It's also important to make sure that the level of acceptable damage control is specified. If a key customer-facing application may be compromised, is an out-of-band investigation conducted, or is the application taken down? Who should be making that decision? Odds are it's not the security professional, but having someone accessible at all times to make those kinds of calls is absolutely critical.
Step 4: Practice, practice and then practice some more
When was the last time your enterprise conducted an incident simulation? Most organizations answer that question in years, if ever, and that's a problem. The fact is every organization has a dynamic workforce, set of trading partners, application base and lots of other things changing at all times. That means the incident response plan needs to be a truly living document. It needs to change when the business changes and those changes need to be reinforced though practice.
I know that it may be a challenge to get the troops motivated about incident response simulations when it's far from the real thing, but it's important. Major mistakes can be made or time lost when an enterprise fails to realize there's a gaping hole in the plan until an incident occurs. Remember, optimally a lot of the responses under duress are conditioned responses, and they only get that way through practice and repetition.
Step 5: Learn from mistakes
Even the best, most field-tested security professionals mess things up, especially in the middle of an incident. That's why besides containing the damage in real time, doing a detailed post-mortem is the most important aspect of the process. Everyone makes mistakes, but hopefully not the same mistakes more than once.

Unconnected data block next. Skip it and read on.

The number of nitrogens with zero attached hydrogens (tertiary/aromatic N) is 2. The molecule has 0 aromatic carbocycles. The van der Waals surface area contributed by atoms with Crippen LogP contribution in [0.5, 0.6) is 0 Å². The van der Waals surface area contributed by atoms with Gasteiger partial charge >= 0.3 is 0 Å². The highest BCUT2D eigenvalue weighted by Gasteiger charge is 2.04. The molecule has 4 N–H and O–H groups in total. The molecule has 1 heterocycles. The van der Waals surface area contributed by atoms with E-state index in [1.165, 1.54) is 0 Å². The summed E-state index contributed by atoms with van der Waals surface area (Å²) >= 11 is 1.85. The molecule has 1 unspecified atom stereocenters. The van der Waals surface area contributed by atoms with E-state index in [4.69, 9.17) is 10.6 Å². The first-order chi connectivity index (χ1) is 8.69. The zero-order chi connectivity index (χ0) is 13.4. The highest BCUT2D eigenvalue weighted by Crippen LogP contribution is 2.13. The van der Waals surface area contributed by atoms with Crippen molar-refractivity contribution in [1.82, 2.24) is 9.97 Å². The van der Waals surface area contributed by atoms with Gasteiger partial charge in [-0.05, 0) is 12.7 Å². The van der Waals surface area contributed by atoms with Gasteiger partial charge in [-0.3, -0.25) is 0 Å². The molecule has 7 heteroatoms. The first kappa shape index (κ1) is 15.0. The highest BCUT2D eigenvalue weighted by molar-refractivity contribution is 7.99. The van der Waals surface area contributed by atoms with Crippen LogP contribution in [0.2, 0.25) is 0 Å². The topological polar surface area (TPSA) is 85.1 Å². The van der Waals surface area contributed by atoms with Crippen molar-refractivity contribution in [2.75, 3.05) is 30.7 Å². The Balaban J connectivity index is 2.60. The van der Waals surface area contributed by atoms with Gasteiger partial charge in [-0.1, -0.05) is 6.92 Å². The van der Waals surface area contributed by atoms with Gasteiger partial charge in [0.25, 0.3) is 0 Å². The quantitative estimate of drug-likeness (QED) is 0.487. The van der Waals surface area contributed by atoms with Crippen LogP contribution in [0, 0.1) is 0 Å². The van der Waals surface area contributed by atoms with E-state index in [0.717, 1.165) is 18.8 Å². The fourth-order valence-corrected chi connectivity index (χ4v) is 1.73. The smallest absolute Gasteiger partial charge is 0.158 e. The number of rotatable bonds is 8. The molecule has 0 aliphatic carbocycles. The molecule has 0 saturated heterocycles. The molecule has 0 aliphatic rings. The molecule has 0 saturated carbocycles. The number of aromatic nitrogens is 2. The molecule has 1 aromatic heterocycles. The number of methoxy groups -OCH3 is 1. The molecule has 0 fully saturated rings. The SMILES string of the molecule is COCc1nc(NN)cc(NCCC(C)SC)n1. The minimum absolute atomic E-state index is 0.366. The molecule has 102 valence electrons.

Unless a concerted effort is made to understand the nature of the incident, what went wrong and what will be changed moving forward to ensure it doesn't happen again, history will repeat.
So, swallow a bit of pride, dig deep into the incident and make whatever process changes are required to ensure the same incident doesn't happen again. This type of post-mortem is also invaluable during an audit, so show the auditor how the organization recovered from an incident and learned from it.
Remember, the difference between someone that is perceived to be a hero in a tough situation and a goat looking for his or her next job is all about how the incident is handled. Follow these five steps and security professionals can live to fight another day.
About the author:
Mike Rothman is president and principal analyst of Security Incite, an industry analyst firm in Atlanta, and the author of The Pragmatic CSO: 12 Steps to Being a Security Master. Rothman is also SearchSecurity.com's expert-in-residence on information security management. Get more information about the Pragmatic CSO at http://www.pragmaticcso.com, read his blog at http://blog.securityincite.com, or reach him via e-mail at mike.rothman (at) securityincite (dot) com.
This was first published in March 2008